Lives of Girls Who Became Famous HTML version
There are two women whose memory the girls in this country should especially revere,--
Mary Lyon and Catharine Beecher. When it was unfashionable for women to know more
than to read, write, and cipher (the "three R's," as reading, writing, and arithmetic were
called), these two had the courage to ask that women have an education equal to men, a
thing which was laughed at as impracticable and impossible. To these two pioneers we
are greatly indebted for the grand educational advantages for women to-day in America.
Amid the mountains of Western Massachusetts, at Buckland, Feb. 28, 1797, the fifth of
seven children, Mary Lyon came into the world, in obscurity. The little farm-house was
but one story high, in the midst of rocks and sturdy trees. The father, Aaron Lyon, was a
godly man, beloved by all his neighbors,--"the peacemaker," he was called,--who died at
forty-five, leaving his little family well-nigh helpless--no, not helpless, because the
mother was of the same material of which Eliza Garfields are made.
Such women are above circumstances. She saw to it that the farm yielded its best. She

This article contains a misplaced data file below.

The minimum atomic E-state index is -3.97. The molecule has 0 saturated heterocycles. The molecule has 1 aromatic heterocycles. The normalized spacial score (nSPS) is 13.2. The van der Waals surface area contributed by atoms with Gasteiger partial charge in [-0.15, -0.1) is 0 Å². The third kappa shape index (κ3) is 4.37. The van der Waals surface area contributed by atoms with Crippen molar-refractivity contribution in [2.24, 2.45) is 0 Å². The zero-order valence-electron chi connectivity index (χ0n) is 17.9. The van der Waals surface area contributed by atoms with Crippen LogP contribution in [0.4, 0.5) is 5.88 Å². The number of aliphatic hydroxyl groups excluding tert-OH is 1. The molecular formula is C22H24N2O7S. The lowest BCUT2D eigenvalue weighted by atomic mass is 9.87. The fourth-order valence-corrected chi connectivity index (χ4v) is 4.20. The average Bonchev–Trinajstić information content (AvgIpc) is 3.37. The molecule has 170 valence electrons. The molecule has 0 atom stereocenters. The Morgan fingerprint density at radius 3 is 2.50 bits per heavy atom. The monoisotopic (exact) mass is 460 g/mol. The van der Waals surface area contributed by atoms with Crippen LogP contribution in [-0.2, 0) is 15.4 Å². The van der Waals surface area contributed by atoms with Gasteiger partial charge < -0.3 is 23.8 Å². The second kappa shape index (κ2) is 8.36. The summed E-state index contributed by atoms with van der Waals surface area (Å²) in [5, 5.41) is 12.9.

worked early and late, always cheerful, always observing the Sabbath most devotedly,
always keeping the children clean and tidy. In her little garden the May pinks were the
sweetest and the peonies the reddest of any in the neighborhood. One person begged to
set a plant in the corner of her garden, sure that if Mrs. Lyon tended it, it could never die.
"How is it," said the hard-working wife of a farmer, "that the widow can do more for me
than any one else?" She had her trials, but she saw no use in telling them to others, so
with a brave heart she took up her daily tasks and performed them.
Little Mary was an energetic, frank, warm-hearted child, full of desire to help others. Her
mind was eager in grasping new things, and curious in its investigations. Once, when her
mother had given her some work to do, she climbed upon a chair to look at the hour-
glass, and said, as she studied it, "I know I have found a way to make more time."
At the village school she showed a remarkable memory and the power of committing
lessons easily. She was especially good in mathematics and grammar. In four days she
learned all of Alexander's Grammar, which scholars were accustomed to commit, and
recited it accurately to the astonished teacher.
When Mary was thirteen, the mother married a second time, and soon after removed to
Ohio. The girl remained at the old homestead, keeping house for the only brother, and so
well did she do the work, that he gave her a dollar a week for her services. This she used
in buying books and clothes for school. Besides, she found opportunities to spin and
weave for some of the neighbors, and thus added a little more to her purse.
After five years, the brother married and sought a home in New York State. Mary, thus
thrown upon herself, began to teach school for seventy-five cents a week and her board.
This amount would not buy many silks or embroideries, but Mary did not care much for